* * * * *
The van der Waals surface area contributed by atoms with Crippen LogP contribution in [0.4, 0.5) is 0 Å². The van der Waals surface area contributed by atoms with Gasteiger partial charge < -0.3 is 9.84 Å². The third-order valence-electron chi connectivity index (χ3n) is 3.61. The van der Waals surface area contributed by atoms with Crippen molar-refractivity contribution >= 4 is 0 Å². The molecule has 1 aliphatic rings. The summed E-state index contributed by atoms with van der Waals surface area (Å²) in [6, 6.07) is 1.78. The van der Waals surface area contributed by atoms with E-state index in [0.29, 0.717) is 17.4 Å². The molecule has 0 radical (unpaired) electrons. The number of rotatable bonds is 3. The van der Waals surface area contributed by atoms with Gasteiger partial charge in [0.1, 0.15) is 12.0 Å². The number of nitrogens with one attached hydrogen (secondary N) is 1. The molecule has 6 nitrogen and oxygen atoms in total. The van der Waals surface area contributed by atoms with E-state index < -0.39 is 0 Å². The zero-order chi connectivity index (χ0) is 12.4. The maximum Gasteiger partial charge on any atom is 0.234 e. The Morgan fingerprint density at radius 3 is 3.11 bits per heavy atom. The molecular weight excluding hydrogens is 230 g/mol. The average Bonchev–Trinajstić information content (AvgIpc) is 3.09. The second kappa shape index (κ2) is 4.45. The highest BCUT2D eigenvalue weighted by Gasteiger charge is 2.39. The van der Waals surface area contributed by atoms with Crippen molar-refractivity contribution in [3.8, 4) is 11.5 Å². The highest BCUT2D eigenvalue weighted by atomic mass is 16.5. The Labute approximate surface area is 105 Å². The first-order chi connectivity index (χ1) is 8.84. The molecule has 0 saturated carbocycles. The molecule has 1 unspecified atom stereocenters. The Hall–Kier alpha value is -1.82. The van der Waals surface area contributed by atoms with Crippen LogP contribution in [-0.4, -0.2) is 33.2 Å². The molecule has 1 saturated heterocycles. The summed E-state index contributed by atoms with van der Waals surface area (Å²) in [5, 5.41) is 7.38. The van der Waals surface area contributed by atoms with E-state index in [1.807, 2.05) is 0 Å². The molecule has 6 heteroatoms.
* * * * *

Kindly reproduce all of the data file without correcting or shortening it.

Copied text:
The van der Waals surface area contributed by atoms with Crippen LogP contribution in [0.4, 0.5) is 0 Å². The van der Waals surface area contributed by atoms with Gasteiger partial charge < -0.3 is 9.84 Å². The third-order valence-electron chi connectivity index (χ3n) is 3.61. The van der Waals surface area contributed by atoms with Crippen molar-refractivity contribution >= 4 is 0 Å². The molecule has 1 aliphatic rings. The summed E-state index contributed by atoms with van der Waals surface area (Å²) in [6, 6.07) is 1.78. The van der Waals surface area contributed by atoms with E-state index in [0.29, 0.717) is 17.4 Å². The molecule has 0 radical (unpaired) electrons. The number of rotatable bonds is 3. The van der Waals surface area contributed by atoms with Gasteiger partial charge in [0.1, 0.15) is 12.0 Å². The number of nitrogens with one attached hydrogen (secondary N) is 1. The molecule has 6 nitrogen and oxygen atoms in total. The van der Waals surface area contributed by atoms with E-state index < -0.39 is 0 Å². The zero-order chi connectivity index (χ0) is 12.4. The maximum Gasteiger partial charge on any atom is 0.234 e. The Morgan fingerprint density at radius 3 is 3.11 bits per heavy atom. The molecular weight excluding hydrogens is 230 g/mol. The average Bonchev–Trinajstić information content (AvgIpc) is 3.09. The second kappa shape index (κ2) is 4.45. The highest BCUT2D eigenvalue weighted by Gasteiger charge is 2.39. The van der Waals surface area contributed by atoms with Crippen molar-refractivity contribution in [3.8, 4) is 11.5 Å². The highest BCUT2D eigenvalue weighted by atomic mass is 16.5. The Labute approximate surface area is 105 Å². The first-order chi connectivity index (χ1) is 8.84. The molecule has 0 saturated carbocycles. The molecule has 1 unspecified atom stereocenters. The Hall–Kier alpha value is -1.82. The van der Waals surface area contributed by atoms with Crippen LogP contribution in [-0.4, -0.2) is 33.2 Å². The molecule has 1 saturated heterocycles. The summed E-state index contributed by atoms with van der Waals surface area (Å²) in [5, 5.41) is 7.38. The van der Waals surface area contributed by atoms with E-state index in [1.807, 2.05) is 0 Å². The molecule has 6 heteroatoms.